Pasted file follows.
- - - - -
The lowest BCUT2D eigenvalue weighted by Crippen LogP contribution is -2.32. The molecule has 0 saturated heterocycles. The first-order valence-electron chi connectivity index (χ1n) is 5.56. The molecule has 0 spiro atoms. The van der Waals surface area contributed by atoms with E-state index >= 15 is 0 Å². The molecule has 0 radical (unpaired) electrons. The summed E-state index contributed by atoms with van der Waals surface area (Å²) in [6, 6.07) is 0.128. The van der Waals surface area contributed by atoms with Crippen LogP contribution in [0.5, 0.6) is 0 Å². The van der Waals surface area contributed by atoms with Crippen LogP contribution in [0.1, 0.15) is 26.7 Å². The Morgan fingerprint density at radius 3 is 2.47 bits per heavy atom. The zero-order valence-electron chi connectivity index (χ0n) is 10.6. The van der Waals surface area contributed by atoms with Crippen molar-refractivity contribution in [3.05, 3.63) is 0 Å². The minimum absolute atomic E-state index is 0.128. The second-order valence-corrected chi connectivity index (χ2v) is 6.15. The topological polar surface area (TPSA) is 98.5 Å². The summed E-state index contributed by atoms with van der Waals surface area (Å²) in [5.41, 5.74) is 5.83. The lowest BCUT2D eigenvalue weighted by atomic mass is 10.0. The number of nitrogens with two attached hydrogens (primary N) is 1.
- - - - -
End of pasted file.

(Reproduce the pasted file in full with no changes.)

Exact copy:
The lowest BCUT2D eigenvalue weighted by Crippen LogP contribution is -2.32. The molecule has 0 saturated heterocycles. The first-order valence-electron chi connectivity index (χ1n) is 5.56. The molecule has 0 spiro atoms. The van der Waals surface area contributed by atoms with E-state index >= 15 is 0 Å². The molecule has 0 radical (unpaired) electrons. The summed E-state index contributed by atoms with van der Waals surface area (Å²) in [6, 6.07) is 0.128. The van der Waals surface area contributed by atoms with Crippen LogP contribution in [0.5, 0.6) is 0 Å². The van der Waals surface area contributed by atoms with Crippen LogP contribution in [0.1, 0.15) is 26.7 Å². The Morgan fingerprint density at radius 3 is 2.47 bits per heavy atom. The zero-order valence-electron chi connectivity index (χ0n) is 10.6. The van der Waals surface area contributed by atoms with Crippen molar-refractivity contribution in [3.05, 3.63) is 0 Å². The minimum absolute atomic E-state index is 0.128. The second-order valence-corrected chi connectivity index (χ2v) is 6.15. The topological polar surface area (TPSA) is 98.5 Å². The summed E-state index contributed by atoms with van der Waals surface area (Å²) in [5.41, 5.74) is 5.83. The lowest BCUT2D eigenvalue weighted by atomic mass is 10.0. The number of nitrogens with two attached hydrogens (primary N) is 1.